Yes, it is possible to meet different whale species here. But there is not so many whales – you can see much more in other places. The second thing is the whales are extremely shy here and they dive immediately when they hear the sound of engine – the sound of death for the whales. We didn’t seen one single seal or caribou, but what we have seen was shops where you can buy narwhal’s horn, polar bear’s claws and other cute souvenirs.

Tooth of killer whale in the local shop. Tasiilaq, Greenland.

What is the meaning of hunting for the most inuint nowadays? The possibility to kill animal for selling it’s parts to the tourists? For example, would you like to buy a toy seal covered with the real seal fur? Does hunting remains being a core of inuit culture, or is it just a way to get some additional money? Could you count killing narwhal by riffle as the traditional hunting? I don’t have the answers. What’s your opinion?

Hall of our hotel in Tasiilaq. On the right from bear’s skin you can see narwhal’s horn.

Happy ending story

Happy ending story

Human impact on planet Earth is becoming more and more obvious nowadays. Excessive resource usage, global warming and species extinction are the most notable effects of humankind presence on the planet.

According to IUCN data, 844 species of animals and plants became extinct during last 500 years. And the reason for this extinction was, doubtless, a humankind, because 500 years is not the a significant time for natural exticntion.

Helpless dodo bird from Mauritius, Tasmanian thylacine, two giant ostrich species – moa and elephant bird, steller’s sea cow decimated in 27 years after being discovered…  the most known, but the lesser part of sad stroies of extinction caused by people. Plenty of species are still moving to the edge. Our grandkids risk to be born in the world without tigers, black rhinos, blue whales and other animals.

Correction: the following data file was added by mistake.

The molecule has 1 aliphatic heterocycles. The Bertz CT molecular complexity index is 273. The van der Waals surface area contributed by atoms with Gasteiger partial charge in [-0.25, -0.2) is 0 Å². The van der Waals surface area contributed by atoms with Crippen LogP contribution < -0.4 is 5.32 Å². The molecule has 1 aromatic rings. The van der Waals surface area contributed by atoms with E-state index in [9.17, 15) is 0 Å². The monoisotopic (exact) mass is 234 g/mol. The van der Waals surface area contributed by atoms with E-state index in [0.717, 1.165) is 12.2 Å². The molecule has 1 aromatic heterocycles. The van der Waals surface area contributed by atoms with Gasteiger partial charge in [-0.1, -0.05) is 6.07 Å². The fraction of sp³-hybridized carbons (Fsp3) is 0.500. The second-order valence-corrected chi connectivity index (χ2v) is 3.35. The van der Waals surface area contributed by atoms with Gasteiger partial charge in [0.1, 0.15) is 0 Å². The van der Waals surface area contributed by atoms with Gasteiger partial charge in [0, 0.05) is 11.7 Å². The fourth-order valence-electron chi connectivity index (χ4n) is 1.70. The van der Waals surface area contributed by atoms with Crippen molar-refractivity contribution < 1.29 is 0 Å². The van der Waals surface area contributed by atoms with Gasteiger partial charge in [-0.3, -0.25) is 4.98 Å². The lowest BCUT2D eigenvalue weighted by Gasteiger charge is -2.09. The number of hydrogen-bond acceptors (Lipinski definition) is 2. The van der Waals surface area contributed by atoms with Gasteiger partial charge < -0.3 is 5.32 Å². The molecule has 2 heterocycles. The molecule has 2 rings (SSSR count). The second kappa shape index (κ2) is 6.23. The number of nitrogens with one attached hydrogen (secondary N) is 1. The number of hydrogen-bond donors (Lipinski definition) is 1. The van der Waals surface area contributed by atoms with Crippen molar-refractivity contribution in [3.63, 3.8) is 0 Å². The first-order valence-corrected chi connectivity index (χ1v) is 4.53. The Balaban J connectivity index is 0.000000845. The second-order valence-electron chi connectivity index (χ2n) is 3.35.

But this chronicles contains happy ending stories. I would name the whaling ban and the acceptance of CITES among the most important points of wildlife conservation in XX century.

For USSR and Eastern Europe, wisent recovery became the most notable achievment.


Wisent also known as European bison, got such names as “Tsar’s beast” and “The lord of Taiga”. This giants look like a relicts survived from the Ice age and can grow up to 2 meters height and weight up to 1200 kilos. Such big and beautiful animal was popular hunting target and became nearly extinct in the beginning of XX century. Plenty of national parks and zoos were destroyed or abandoned after Worl War I. In 1926th the last wild wisent was killed in mountains of Caucasus, and from 45 to 70 individauls left in zoos and private reserves.

After the terrors of war were gone, scientists and conservationists from USSR and Eastern Europe have cooperated to start the wisent recovery programm. After decades of hard work, the goal was riched – today wisent population counts 4500 individuals, and most of them live in the wild. There are three most important places in CIS where wisent population was recovered – Belovezhski forest, Caucasus nature reserve and Priokasko-Terrasny nature reserve, where I took the pictures for this article.